Milk bars, jazz and showgirls: The intoxicating world of Expresso Bongo, Wustoo

Milk bars, jazz and showgirls: The intoxicating world of Expresso Bongo

Milk bars, jazz and showgirls: The intoxicating world of Expresso Bongo, Wustoo

Journey through the seedy night-time streets of London’s 1950s Soho. Past strip shows and clip joints, showgirls and women of the night. Where dancing goes on until dawn, and the jazz music never stops. All life is here.

That’s the intoxicating world at the heart of Expresso Bongo, Val Guest’s delightfully murky musical satire from 1959. It’s a film that defies convention and category. Part frothy pop musical, part satirical send-up. It’s a musical with a defiantly British sensibility.

Instead of the glitz and the glamour of New York’s Broadway, or the sophisticated romance of Paris, here our story unfolds in the scruffy espresso bars of the Soho underbelly. But inside, no ne’er do wells or underworld gangsters, just wholesome teens who want to drink Italian coffee and dance to the beat. A curiously anodyne bunch of teens really, hardly preparing to stage a rock and roll revolution.

The film stars Laurence Harvey as would be Svengali Johnny Jackson, who hangs about in the coffee bars looking for the next big thing. He discovers fresh faced Cliff Richard’s wonderfully named Burt Rudge. Burt has the voice of an angel, but he just wants to play his bongos. And you should never separate a boy from his bongos.

Sensing a path to stardom that’s paved with gold, Johnny convinces Burt to stop mingling with the “spare time geniuses” and sign a management deal as dodgy as his cheap suit. He gives Burt the snappy moniker Bongo Herbert, then proceeds to manage his career with a spring in his step and pound signs in his eyes. But the path to musical stardom is not a smooth one for Johnny and Bongo.

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Adapted from his stage musical of the same name by Wolf Mankowitz, Expresso Bongo is a time capsule distilling a moment in British cultural history. It’s a playful satire of the 1950s music industry, tracking the career path of Bongo, the ‘astonishing phenomenon of our time’. Yet the exploitation of teenage crooners by seedy men out to make money from their throwaway talent is a theme that lingers eternal, with young singers tossed aside after a few hits. The TV talent shows promise riches and fame, with YouTube and internet exposure now replacing nights at the Palladium.

But the film also pushes boundaries. It features barely concealed strippers and sex shows, things that were shocking to audiences at the time. There’s a wonderful contrast between the innocence of the teens in the coffee bars, and the seedy life on the streets outside. And between Burt and Johnny who inhabit them.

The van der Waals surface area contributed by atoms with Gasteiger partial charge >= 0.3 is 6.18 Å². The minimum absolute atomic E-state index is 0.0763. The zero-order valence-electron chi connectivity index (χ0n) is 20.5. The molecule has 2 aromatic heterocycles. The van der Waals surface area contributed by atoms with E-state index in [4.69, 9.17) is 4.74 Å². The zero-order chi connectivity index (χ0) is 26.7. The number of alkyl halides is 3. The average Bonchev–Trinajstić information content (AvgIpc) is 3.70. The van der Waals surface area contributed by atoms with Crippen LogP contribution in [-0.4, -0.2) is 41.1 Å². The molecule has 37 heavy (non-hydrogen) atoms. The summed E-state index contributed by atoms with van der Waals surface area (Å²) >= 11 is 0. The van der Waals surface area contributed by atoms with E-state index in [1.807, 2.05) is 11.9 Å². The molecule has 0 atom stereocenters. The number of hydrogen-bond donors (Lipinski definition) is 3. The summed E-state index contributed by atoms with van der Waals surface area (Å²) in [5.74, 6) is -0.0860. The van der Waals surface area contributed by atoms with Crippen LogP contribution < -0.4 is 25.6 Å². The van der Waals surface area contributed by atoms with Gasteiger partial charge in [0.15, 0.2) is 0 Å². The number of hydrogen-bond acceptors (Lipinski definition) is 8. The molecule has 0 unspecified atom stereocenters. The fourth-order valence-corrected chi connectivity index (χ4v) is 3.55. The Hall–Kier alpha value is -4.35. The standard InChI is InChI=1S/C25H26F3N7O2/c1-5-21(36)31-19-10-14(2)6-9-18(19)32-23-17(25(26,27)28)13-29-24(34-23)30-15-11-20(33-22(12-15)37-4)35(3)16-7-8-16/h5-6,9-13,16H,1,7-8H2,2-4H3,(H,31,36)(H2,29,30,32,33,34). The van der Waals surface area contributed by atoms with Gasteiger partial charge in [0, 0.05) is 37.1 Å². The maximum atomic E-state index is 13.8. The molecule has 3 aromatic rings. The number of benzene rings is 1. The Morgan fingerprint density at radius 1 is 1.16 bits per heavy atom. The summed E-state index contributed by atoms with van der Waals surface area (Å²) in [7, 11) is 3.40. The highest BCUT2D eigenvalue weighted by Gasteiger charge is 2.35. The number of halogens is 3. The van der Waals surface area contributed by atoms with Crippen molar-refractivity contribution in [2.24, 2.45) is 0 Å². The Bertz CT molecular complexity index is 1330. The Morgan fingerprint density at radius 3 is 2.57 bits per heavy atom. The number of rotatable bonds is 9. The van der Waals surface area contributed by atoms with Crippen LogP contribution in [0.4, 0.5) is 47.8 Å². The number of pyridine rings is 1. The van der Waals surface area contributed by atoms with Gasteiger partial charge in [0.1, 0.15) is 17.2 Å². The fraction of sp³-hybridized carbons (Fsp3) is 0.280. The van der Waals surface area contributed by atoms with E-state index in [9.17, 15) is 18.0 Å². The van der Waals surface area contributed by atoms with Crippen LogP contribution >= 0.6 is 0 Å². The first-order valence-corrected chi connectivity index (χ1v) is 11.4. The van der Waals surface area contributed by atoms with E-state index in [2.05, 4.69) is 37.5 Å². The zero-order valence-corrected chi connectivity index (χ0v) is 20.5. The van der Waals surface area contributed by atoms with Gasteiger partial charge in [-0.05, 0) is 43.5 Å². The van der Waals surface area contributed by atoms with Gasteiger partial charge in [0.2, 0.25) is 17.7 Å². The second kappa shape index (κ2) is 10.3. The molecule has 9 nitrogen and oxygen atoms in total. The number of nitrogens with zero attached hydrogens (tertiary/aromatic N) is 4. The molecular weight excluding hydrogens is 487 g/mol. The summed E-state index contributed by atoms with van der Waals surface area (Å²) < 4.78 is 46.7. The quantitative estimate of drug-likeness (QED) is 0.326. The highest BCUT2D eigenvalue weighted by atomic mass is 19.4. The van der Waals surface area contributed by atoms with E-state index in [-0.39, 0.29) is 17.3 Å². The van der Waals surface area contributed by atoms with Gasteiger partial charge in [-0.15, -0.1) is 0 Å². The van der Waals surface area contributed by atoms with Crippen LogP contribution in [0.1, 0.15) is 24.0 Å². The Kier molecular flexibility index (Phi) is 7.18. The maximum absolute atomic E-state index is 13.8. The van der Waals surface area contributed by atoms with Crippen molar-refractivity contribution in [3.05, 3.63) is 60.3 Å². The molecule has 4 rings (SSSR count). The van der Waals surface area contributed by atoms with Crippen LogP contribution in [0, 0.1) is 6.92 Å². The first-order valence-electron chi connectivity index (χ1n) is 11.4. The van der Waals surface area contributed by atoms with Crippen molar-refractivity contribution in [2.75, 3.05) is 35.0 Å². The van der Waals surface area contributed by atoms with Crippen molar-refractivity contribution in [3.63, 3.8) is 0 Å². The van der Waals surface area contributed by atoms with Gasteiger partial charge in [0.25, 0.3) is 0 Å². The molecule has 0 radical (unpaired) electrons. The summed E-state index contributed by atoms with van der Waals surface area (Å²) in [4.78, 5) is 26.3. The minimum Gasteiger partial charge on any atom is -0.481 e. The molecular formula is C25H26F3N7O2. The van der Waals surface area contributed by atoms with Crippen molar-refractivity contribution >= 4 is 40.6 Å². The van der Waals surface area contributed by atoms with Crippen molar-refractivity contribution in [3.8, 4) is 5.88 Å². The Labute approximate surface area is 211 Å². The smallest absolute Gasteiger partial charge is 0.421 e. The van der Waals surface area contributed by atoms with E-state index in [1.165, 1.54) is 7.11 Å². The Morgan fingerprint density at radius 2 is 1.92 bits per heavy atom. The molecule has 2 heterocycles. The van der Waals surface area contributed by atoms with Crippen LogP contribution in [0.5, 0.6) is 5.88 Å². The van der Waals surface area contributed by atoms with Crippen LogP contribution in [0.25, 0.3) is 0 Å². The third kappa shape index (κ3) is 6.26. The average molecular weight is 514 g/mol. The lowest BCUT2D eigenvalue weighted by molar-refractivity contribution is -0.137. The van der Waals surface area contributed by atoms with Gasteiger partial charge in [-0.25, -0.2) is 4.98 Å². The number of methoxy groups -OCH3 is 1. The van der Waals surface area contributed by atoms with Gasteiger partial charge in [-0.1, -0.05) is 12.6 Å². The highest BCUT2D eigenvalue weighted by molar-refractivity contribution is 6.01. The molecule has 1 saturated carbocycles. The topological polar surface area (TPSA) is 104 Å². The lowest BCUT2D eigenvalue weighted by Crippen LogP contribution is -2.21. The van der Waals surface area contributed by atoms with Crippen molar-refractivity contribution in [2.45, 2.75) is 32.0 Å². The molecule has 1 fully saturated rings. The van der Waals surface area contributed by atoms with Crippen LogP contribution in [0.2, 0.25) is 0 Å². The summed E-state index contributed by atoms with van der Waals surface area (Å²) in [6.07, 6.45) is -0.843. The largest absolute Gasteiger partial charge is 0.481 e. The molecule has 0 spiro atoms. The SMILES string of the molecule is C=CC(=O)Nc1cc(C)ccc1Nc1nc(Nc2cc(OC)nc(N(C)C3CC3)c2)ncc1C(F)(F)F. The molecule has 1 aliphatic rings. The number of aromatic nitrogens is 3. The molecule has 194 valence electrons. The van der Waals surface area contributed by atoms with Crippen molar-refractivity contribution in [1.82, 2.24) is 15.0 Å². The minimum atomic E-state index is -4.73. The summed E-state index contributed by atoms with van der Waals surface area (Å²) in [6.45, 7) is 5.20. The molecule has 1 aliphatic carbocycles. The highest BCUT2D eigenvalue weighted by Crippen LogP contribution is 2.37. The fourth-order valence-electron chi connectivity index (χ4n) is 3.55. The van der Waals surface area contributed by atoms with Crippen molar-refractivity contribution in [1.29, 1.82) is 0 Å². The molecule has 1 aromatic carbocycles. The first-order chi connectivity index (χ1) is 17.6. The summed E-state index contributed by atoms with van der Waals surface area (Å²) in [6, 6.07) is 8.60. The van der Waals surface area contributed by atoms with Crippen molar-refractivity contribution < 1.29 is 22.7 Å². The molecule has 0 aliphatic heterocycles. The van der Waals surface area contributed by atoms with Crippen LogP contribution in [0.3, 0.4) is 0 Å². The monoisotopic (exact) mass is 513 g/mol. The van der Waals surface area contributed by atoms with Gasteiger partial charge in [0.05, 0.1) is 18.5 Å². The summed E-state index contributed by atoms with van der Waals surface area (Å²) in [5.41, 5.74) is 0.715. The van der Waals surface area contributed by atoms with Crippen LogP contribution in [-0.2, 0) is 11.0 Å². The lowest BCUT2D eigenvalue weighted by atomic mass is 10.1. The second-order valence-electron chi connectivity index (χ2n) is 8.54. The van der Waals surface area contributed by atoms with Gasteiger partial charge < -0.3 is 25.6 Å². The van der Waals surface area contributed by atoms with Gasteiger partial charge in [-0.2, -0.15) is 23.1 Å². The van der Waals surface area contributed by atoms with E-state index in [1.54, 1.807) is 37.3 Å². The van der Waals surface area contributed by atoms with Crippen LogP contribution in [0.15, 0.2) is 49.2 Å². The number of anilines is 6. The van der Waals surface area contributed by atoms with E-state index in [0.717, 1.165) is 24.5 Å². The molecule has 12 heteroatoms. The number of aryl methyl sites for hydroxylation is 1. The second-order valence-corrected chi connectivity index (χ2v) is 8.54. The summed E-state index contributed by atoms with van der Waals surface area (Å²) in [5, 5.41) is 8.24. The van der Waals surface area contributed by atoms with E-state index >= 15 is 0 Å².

Harvey seems to revel in the camp meanness of Johnny, prowling around trying to protect his prodigy with fire in his belly and a wry smile on his face. He feels like an exaggerated amalgamation of all those untrustworthy music men in suits.

Cliff is just Cliff. Young and pretty, sweet and pure. His decidedly British, latent sexuality is an advantage here. There isn’t much for him to do, just look pretty and break some hearts. A reflection of the way the young male talent was exploited at the time, and a nice change from the exploitation of pretty young girls on screen.

The women in the film are more than just window dressing. There’s a wonderfully droll turn from Yolande Donlan as fading American starlet Dixie Collins. She channels a knowing, world weary maturity as she sets her sights on naïve young Bongo. Her interest is twofold, wanting to revive her own flagging career by using him to gain a new audience, and to also take advantage of his hot young body for her sexual pleasure. There’s no pretence, we know her intentions even if Bongo doesn’t.

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Sylvia Sym’s world weary stripper Maisie King is a showgirl with dreams. She has a singing voice sent from heaven, and the patience of a saint. She puts up with boyfriend Johnny and his schemes, craving stability. She takes on the role of sympathetic nursemaid to his ambitions. She does his washing, then goes to work on stage, wowing the sleazy Soho crowds.

The complexity of the two female leads is nicely complemented by the addition of Susan Hampshire’s delightfully ditzy and vacuous posh debutante, with her wide-eyed crush on Bongo, “Isn’t he sweet, isn’t he pure heaven!”

Ultimately, everyone wants a bit of Bongo. Dixie and Johnny battle for his attention and his talent, both seemingly with an unhealthy interest in more than just his career.

Despite the satirical and sleazy undertones, Expresso Bongo is a musical and the soundtrack is full of verve. From the mesmerising, jazzy opening title sequence that sets the rollicking tone for the film, to the jaunty character solo numbers, it’s pure, frothy and decidedly quirky entertainment. It almost makes you want to burst into song and open your own bongo club.

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